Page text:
Dornbush runs away with junior men's title

California skater triumphs by more than 33 points

Richard Dornbush had reason to celebrate after his winning free skate in Beijing.
Richard Dornbush had reason to celebrate after his winning free skate in Beijing. (Getty Images)


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By Klaus Reinhold-Kany, special to
(12/11/2010) - Winning the Junior Grand Prix title in Beijing proved elementary for Richard Dornbush, who crushed the competition by more than 33 points and marked himself a medal threat at the 2011 U.S. Figure Skating Championships.

Enacting the role of Sherlock Homes to music from Hans Zimmer's movie soundtrack, the California skater was the only highlight of a disappointing junior men's competition played out before an audience of 1,500 spectators.

Dornbush, who trains under Tammy Gambill, hardly put a foot wrong in his free, which gained 148.81 points. He hit a superb triple Axel, triple toe loop combination and, in the second half of the program, did a second triple Axel as well as two jump combinations. His grades of execution were positive across the board.

"I was thinking about my program and how well I wanted to skate it, but I never dreamed it would have turned out as well as it did," Dornbush said. "Even if you do 75 percent clean programs in practice, being able to do it in competition is something entirely different.

"I was a little bit nervous today beforehand, but as soon as I got here to warm up, I felt nothing but confidence. It was definitely the best I've ever skated that program, even including practice."

With this performance, Dornbush marked himself a contender at the 2011 U.S. Figure Skating Championships: his overall score of 219.56 is higher than marks achieved by top U.S. men on this fall's senior Grand Prix circuit, despite juniors performing one less element.

"I've really enjoyed China -- I've been very comfortable here -- the culture is amazing," he said. "It was great to be able to have this kind of performance here for the Chinese fans. I think it gives me some confidence going into nationals to know that I was the top junior man here. I'm really looking forward to the upcoming U.S. Championships."

Chinese skater Han Yan won silver with a free skate that included solid jumps, but little in the way of choreography. He ended with 186.05 points. Canadian Andrei Rogozine climbed from seventh after the short to win the bronze after showing two clean triple Axels in his free.

The other U.S. men placed fourth, fifth and sixth.

Max Aaron's usually strong Axel let him down a bit; his first was shaky, and he put his hand down on the ice on his second. He did land five clean triples and ended up fourth with 181.28 points.

"I don't think it went as well as I've trained it," Aaron said. "I gave the best I had on this day, so I guess I'm happy with the outcome. I was a little outside the circle on a couple of my jumps. I really had to fight through it -- it was a battle."

Keegan Messing had several ups and downs in his free program and dropped from second to fifth position overall with 175.42 points.

The first triple Axel in his Incredible Hulk program was excellent, as were his spins and general style. But he popped his second Axel into a single, landed and his triple Salchow on two feet and fell at the end of the step sequence as well as before taking off to the loop.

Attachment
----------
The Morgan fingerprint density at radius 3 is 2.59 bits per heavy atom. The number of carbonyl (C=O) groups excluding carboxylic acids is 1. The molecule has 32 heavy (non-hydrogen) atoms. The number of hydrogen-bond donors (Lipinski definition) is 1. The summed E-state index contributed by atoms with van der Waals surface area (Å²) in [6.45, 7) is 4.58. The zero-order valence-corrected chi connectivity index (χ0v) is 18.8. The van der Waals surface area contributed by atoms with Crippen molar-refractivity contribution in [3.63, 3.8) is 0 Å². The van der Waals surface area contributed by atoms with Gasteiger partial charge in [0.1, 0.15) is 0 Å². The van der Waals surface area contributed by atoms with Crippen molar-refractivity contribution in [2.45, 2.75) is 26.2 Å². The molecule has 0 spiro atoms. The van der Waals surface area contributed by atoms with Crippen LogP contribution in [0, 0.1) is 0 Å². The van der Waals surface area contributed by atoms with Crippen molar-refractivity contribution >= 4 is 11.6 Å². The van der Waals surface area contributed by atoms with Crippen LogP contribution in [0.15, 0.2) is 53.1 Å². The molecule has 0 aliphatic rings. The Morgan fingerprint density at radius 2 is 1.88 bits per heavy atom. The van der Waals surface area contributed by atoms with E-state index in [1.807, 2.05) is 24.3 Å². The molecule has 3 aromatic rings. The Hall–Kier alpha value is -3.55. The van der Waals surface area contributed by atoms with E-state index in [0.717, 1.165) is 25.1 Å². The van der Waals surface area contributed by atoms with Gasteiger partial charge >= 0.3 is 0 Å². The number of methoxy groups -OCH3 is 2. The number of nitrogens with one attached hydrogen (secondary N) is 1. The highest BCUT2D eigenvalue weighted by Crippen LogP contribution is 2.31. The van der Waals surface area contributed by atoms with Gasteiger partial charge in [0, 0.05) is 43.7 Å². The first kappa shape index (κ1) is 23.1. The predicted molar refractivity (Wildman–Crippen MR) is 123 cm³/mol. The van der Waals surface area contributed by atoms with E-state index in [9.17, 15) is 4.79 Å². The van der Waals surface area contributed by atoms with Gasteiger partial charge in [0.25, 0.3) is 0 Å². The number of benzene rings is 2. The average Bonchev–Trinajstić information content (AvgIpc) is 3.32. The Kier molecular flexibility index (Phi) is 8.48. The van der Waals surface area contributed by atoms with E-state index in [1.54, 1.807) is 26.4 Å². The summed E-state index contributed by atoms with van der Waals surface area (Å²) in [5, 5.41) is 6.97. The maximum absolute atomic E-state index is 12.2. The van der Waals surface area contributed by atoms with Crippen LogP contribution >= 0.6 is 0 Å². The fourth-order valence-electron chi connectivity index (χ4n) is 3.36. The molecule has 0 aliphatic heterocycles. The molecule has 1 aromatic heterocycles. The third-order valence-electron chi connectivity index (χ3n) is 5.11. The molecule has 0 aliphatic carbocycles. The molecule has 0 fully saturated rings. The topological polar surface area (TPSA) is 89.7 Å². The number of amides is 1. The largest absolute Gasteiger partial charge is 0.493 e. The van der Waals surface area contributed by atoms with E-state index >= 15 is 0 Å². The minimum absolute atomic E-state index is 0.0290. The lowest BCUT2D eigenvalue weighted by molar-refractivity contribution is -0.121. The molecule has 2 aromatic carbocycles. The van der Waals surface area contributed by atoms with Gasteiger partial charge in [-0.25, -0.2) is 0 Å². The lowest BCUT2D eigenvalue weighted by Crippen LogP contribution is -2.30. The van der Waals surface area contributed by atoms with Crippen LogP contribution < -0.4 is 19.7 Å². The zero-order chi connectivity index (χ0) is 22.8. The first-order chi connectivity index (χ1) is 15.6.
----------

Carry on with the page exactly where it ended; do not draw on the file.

"My opening was pretty good -- my triple Axel was there," Messing said. "On the next triple Axel I didn't bring enough pressure to the ice. I tried not to let it bother me, to move on, telling myself 'it's just one element, and it doesn't make or break the whole program.'

"I have a lot of disappointment in myself, for letting mistakes like that happen. I have to concentrate on not letting go until the music stops and to not celebrate too soon."

Joshua Farris dropped from fourth to sixth place with 173.97 points overall. Although he landed four triples in his free, he missed his first triple Axel, and then singled the second attempt and crashed into the boards while trying to add a triple toe.

Narumi Takahashi and Mervin Tran of Japan, who train in Montreal under Richard Gauthier, won the pairs event with 159.52 points (105.58 in the free program) due to their superior style, although she fell on the triple Salchow and stepped out of the landing of the throw triple toe loop.

"I am really happy to listen to the Japanese anthem today, because I have never heard the Japanese anthem in competition for us," Takahashi said.

"My feet really hurt, I am feeling tired, but it is awesome to finish like this. My next goal is to try to do harder elements," Tran said.

Ksenia Stolbova and Fedor Klimov, from the St. Petersburg school of Ludmila Velikova in Russia, took silver with 150.54 points overall (100.91 in the free program). They also performed well; their only big mistake was her fall on the triple toe loop.

Chinese pair Xiaoyu Yu and Yang Jin moved up from sixth to third position. Yu fell on the throw triple loop, but their lifts, twist and other triple throw were strong.

U.S. novice champions Ashley Cain and Joshua Reagan of Euless, fifth after the short, remained in that position after a free skate that included side-by-side triple Salchows; two double Axels done in sequence; and Level 4 spins. Cain fell on the throw triple flip, and they also had trouble landing a lift.

"I thought it was a really good program," Reagan said. "We did have one mistake -- the first throw -- but other than that, it was great. We changed the program up a lot from our last competition; we put a lot of new elements in."

"We didn't skate our best but we still put out two really strong programs," Cain said. "We're really pleased overall with the competition